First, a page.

• May reduce incidence of aspiration
  • Sometimes increases dose of EN given over NG
  • Indications
parenteral nutrition
Parenteral Nutrition
  • GI tract not functional
  • GI tract cannot be accessed
  • Inadequate enteral nutrition <80% 3 days
  • Do not delay nutrition in malnourished
  • Keep 10ml/hr EN if possible
supplemental pn
Supplemental PN
  • Optimize EN first if possible (??)
  • Villet: Clin Nutr 24, 2005: Caloric debt a/w increased LOS, vent days and complications
  • Need trial to compare early supplemental PN and early EN with early EN only
  • North America/Europe split over use of PN
  • Unanswered questions
how much to give in icu
How much to give in ICU?
  • Schofield equation/Harris Benedict

e.g. for 65 year old woman: BMR = (9.2x weight in kg) + 687, = requirement in Kcal/24hr

  • Add Activity and Stress factors e.g. 10% for bedbound + 20-60% for sepsis/burns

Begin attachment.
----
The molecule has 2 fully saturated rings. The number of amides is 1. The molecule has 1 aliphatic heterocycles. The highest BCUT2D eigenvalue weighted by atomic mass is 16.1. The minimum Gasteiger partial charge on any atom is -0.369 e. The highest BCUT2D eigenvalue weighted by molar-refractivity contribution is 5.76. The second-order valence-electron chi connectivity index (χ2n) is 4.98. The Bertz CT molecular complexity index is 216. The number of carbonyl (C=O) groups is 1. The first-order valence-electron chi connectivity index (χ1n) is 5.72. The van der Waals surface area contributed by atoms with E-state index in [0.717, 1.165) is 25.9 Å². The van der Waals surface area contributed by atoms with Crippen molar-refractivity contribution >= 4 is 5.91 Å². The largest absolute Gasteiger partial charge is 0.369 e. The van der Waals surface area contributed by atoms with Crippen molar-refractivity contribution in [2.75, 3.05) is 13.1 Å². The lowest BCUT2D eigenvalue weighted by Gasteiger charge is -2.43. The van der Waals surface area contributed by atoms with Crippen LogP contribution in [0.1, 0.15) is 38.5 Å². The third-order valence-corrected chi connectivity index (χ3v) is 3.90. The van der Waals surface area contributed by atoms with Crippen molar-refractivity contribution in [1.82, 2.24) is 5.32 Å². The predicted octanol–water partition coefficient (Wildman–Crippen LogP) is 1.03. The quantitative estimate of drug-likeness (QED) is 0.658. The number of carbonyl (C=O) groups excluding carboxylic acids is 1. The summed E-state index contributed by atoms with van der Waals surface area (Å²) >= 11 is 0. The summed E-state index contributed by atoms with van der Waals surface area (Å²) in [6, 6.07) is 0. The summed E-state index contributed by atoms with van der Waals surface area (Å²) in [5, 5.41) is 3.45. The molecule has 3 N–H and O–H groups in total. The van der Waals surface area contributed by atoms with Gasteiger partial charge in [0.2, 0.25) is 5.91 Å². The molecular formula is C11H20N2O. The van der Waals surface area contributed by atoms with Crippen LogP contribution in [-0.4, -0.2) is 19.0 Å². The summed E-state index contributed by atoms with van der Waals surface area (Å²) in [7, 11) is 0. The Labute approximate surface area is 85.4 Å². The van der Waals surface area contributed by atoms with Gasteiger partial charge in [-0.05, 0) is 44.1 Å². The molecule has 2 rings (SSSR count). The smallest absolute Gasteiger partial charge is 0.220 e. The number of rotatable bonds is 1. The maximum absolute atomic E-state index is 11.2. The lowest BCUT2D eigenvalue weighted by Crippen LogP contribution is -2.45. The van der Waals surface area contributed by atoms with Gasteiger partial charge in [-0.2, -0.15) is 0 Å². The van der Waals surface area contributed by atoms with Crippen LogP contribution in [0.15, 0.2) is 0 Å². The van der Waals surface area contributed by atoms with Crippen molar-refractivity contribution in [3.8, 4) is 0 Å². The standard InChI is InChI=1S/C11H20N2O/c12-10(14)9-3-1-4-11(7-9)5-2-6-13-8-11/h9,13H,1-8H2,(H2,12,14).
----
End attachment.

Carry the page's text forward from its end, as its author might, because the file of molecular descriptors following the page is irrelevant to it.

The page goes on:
• For 65kg woman ventilated woman with sepsis: 1670 Kcal = approx 25 Kcal/kg/24hr
  • No dietitian? Rough guide: 25 Kcal/kg/day total energy. Increase to 30 as patient improves
how much to give
How much to give?
  • 0.2g/Kg/day of Nitrogen (1.25g/kg/day protein)
  • 30 – 35ml fluid/kg/24 hours baseline
  • Add 2-2.5ml/kg/day of fluid for each degree of temperature
  • Account for excess fluid losses
  • Adequate electrolytes, micronutrients, vitamins
  • Avoid overfeeding
  • Obesity: feed to BMR, add stress factor only if severe i.e. burns/trauma
refeeding syndrome
Refeeding Syndrome
  • Prisoners of war 1944-5, 1944: conscientious objectors in USA studied